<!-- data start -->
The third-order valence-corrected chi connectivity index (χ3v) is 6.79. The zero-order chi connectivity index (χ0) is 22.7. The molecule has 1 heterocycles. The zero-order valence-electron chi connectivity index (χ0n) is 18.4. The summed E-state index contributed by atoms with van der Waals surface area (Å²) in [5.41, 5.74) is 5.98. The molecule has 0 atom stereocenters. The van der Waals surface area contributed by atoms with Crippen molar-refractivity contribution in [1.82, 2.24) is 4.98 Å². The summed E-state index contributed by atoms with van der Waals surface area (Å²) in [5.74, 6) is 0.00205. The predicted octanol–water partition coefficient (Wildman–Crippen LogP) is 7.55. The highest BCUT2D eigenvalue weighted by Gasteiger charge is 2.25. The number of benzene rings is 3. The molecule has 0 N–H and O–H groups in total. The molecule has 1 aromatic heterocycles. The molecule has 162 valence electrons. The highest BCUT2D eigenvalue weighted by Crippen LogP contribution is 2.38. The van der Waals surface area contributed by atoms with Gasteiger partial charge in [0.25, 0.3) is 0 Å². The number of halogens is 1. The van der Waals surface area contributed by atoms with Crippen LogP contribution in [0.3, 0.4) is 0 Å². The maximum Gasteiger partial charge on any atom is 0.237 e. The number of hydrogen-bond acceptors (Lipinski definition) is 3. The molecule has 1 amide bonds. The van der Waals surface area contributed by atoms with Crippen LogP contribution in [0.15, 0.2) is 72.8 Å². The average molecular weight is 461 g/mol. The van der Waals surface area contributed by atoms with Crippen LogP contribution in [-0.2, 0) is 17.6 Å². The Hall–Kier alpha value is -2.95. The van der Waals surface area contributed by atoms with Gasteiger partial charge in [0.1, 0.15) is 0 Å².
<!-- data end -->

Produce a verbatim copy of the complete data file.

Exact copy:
The third-order valence-corrected chi connectivity index (χ3v) is 6.79. The zero-order chi connectivity index (χ0) is 22.7. The molecule has 1 heterocycles. The zero-order valence-electron chi connectivity index (χ0n) is 18.4. The summed E-state index contributed by atoms with van der Waals surface area (Å²) in [5.41, 5.74) is 5.98. The molecule has 0 atom stereocenters. The van der Waals surface area contributed by atoms with Crippen molar-refractivity contribution in [1.82, 2.24) is 4.98 Å². The summed E-state index contributed by atoms with van der Waals surface area (Å²) in [5.74, 6) is 0.00205. The predicted octanol–water partition coefficient (Wildman–Crippen LogP) is 7.55. The highest BCUT2D eigenvalue weighted by Gasteiger charge is 2.25. The number of benzene rings is 3. The molecule has 0 N–H and O–H groups in total. The molecule has 1 aromatic heterocycles. The molecule has 162 valence electrons. The highest BCUT2D eigenvalue weighted by Crippen LogP contribution is 2.38. The van der Waals surface area contributed by atoms with Gasteiger partial charge in [0.25, 0.3) is 0 Å². The number of halogens is 1. The van der Waals surface area contributed by atoms with Crippen LogP contribution in [0.3, 0.4) is 0 Å². The maximum Gasteiger partial charge on any atom is 0.237 e. The number of hydrogen-bond acceptors (Lipinski definition) is 3. The molecule has 1 amide bonds. The van der Waals surface area contributed by atoms with Crippen LogP contribution in [0.15, 0.2) is 72.8 Å². The average molecular weight is 461 g/mol. The van der Waals surface area contributed by atoms with Crippen LogP contribution in [-0.2, 0) is 17.6 Å². The Hall–Kier alpha value is -2.95. The van der Waals surface area contributed by atoms with Gasteiger partial charge in [0.1, 0.15) is 0 Å².